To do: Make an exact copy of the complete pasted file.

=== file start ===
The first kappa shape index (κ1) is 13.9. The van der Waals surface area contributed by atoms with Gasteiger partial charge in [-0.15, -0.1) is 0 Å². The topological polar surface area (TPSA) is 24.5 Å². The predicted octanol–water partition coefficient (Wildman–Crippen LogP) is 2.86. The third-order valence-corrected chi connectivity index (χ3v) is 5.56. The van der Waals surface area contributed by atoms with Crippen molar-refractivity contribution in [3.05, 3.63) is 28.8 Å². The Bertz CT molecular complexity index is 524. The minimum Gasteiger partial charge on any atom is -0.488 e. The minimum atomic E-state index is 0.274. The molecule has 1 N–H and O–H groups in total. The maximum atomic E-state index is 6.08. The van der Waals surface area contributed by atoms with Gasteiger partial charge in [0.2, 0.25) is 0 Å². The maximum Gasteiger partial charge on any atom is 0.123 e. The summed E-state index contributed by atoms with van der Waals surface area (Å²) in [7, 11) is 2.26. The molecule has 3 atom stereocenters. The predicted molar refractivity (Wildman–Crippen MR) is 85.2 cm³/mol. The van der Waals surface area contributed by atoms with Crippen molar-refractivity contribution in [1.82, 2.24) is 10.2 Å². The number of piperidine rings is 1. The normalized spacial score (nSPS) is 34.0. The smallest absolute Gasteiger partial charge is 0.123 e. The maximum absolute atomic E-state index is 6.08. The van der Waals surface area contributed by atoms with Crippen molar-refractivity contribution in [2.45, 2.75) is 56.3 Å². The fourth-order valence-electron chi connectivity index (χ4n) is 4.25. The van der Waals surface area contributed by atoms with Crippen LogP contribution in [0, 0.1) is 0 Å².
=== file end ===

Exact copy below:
The first kappa shape index (κ1) is 13.9. The van der Waals surface area contributed by atoms with Gasteiger partial charge in [-0.15, -0.1) is 0 Å². The topological polar surface area (TPSA) is 24.5 Å². The predicted octanol–water partition coefficient (Wildman–Crippen LogP) is 2.86. The third-order valence-corrected chi connectivity index (χ3v) is 5.56. The van der Waals surface area contributed by atoms with Crippen molar-refractivity contribution in [3.05, 3.63) is 28.8 Å². The Bertz CT molecular complexity index is 524. The minimum Gasteiger partial charge on any atom is -0.488 e. The minimum atomic E-state index is 0.274. The molecule has 1 N–H and O–H groups in total. The maximum atomic E-state index is 6.08. The van der Waals surface area contributed by atoms with Gasteiger partial charge in [0.2, 0.25) is 0 Å². The maximum Gasteiger partial charge on any atom is 0.123 e. The summed E-state index contributed by atoms with van der Waals surface area (Å²) in [7, 11) is 2.26. The molecule has 3 atom stereocenters. The predicted molar refractivity (Wildman–Crippen MR) is 85.2 cm³/mol. The van der Waals surface area contributed by atoms with Crippen molar-refractivity contribution in [1.82, 2.24) is 10.2 Å². The number of piperidine rings is 1. The normalized spacial score (nSPS) is 34.0. The smallest absolute Gasteiger partial charge is 0.123 e. The maximum absolute atomic E-state index is 6.08. The van der Waals surface area contributed by atoms with Crippen molar-refractivity contribution in [2.45, 2.75) is 56.3 Å². The fourth-order valence-electron chi connectivity index (χ4n) is 4.25. The van der Waals surface area contributed by atoms with Crippen LogP contribution in [0, 0.1) is 0 Å².